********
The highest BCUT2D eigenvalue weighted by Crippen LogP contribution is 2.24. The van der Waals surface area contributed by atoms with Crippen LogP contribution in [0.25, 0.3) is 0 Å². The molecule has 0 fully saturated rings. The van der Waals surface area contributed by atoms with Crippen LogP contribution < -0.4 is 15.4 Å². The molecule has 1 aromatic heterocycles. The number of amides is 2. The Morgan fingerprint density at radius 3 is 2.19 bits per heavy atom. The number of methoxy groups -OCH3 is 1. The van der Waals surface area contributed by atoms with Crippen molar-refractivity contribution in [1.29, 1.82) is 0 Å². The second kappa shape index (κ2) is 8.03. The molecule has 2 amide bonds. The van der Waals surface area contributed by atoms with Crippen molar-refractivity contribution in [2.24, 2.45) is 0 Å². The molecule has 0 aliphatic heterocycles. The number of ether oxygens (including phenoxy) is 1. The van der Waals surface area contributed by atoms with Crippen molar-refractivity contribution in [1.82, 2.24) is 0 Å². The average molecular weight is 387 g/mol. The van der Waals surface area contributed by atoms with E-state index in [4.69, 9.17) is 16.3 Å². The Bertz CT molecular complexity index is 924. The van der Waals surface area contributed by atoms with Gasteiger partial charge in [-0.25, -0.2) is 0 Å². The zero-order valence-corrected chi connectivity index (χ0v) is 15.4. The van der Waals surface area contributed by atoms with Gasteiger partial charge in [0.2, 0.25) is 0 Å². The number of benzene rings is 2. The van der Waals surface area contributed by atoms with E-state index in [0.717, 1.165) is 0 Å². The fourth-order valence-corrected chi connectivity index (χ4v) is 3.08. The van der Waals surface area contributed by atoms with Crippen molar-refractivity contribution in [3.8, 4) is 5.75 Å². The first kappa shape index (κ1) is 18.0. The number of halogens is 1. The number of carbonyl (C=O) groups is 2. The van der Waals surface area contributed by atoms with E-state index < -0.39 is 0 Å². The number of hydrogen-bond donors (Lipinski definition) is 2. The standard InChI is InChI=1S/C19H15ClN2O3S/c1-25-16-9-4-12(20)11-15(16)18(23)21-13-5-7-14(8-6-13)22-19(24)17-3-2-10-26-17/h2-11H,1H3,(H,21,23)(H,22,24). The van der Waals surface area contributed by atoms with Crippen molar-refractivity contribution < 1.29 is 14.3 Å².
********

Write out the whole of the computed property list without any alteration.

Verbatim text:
The highest BCUT2D eigenvalue weighted by Crippen LogP contribution is 2.24. The van der Waals surface area contributed by atoms with Crippen LogP contribution in [0.25, 0.3) is 0 Å². The molecule has 0 fully saturated rings. The van der Waals surface area contributed by atoms with Crippen LogP contribution < -0.4 is 15.4 Å². The molecule has 1 aromatic heterocycles. The number of amides is 2. The Morgan fingerprint density at radius 3 is 2.19 bits per heavy atom. The number of methoxy groups -OCH3 is 1. The van der Waals surface area contributed by atoms with Crippen molar-refractivity contribution in [1.29, 1.82) is 0 Å². The second kappa shape index (κ2) is 8.03. The molecule has 2 amide bonds. The van der Waals surface area contributed by atoms with Crippen molar-refractivity contribution in [2.24, 2.45) is 0 Å². The molecule has 0 aliphatic heterocycles. The number of ether oxygens (including phenoxy) is 1. The van der Waals surface area contributed by atoms with Crippen molar-refractivity contribution in [1.82, 2.24) is 0 Å². The average molecular weight is 387 g/mol. The van der Waals surface area contributed by atoms with E-state index in [4.69, 9.17) is 16.3 Å². The Bertz CT molecular complexity index is 924. The van der Waals surface area contributed by atoms with Gasteiger partial charge in [-0.25, -0.2) is 0 Å². The zero-order valence-corrected chi connectivity index (χ0v) is 15.4. The van der Waals surface area contributed by atoms with Gasteiger partial charge in [0.2, 0.25) is 0 Å². The number of benzene rings is 2. The van der Waals surface area contributed by atoms with E-state index in [0.717, 1.165) is 0 Å². The fourth-order valence-corrected chi connectivity index (χ4v) is 3.08. The van der Waals surface area contributed by atoms with Crippen molar-refractivity contribution in [3.8, 4) is 5.75 Å². The first kappa shape index (κ1) is 18.0. The number of halogens is 1. The number of carbonyl (C=O) groups is 2. The van der Waals surface area contributed by atoms with E-state index < -0.39 is 0 Å². The number of hydrogen-bond donors (Lipinski definition) is 2. The standard InChI is InChI=1S/C19H15ClN2O3S/c1-25-16-9-4-12(20)11-15(16)18(23)21-13-5-7-14(8-6-13)22-19(24)17-3-2-10-26-17/h2-11H,1H3,(H,21,23)(H,22,24). The van der Waals surface area contributed by atoms with Crippen molar-refractivity contribution < 1.29 is 14.3 Å².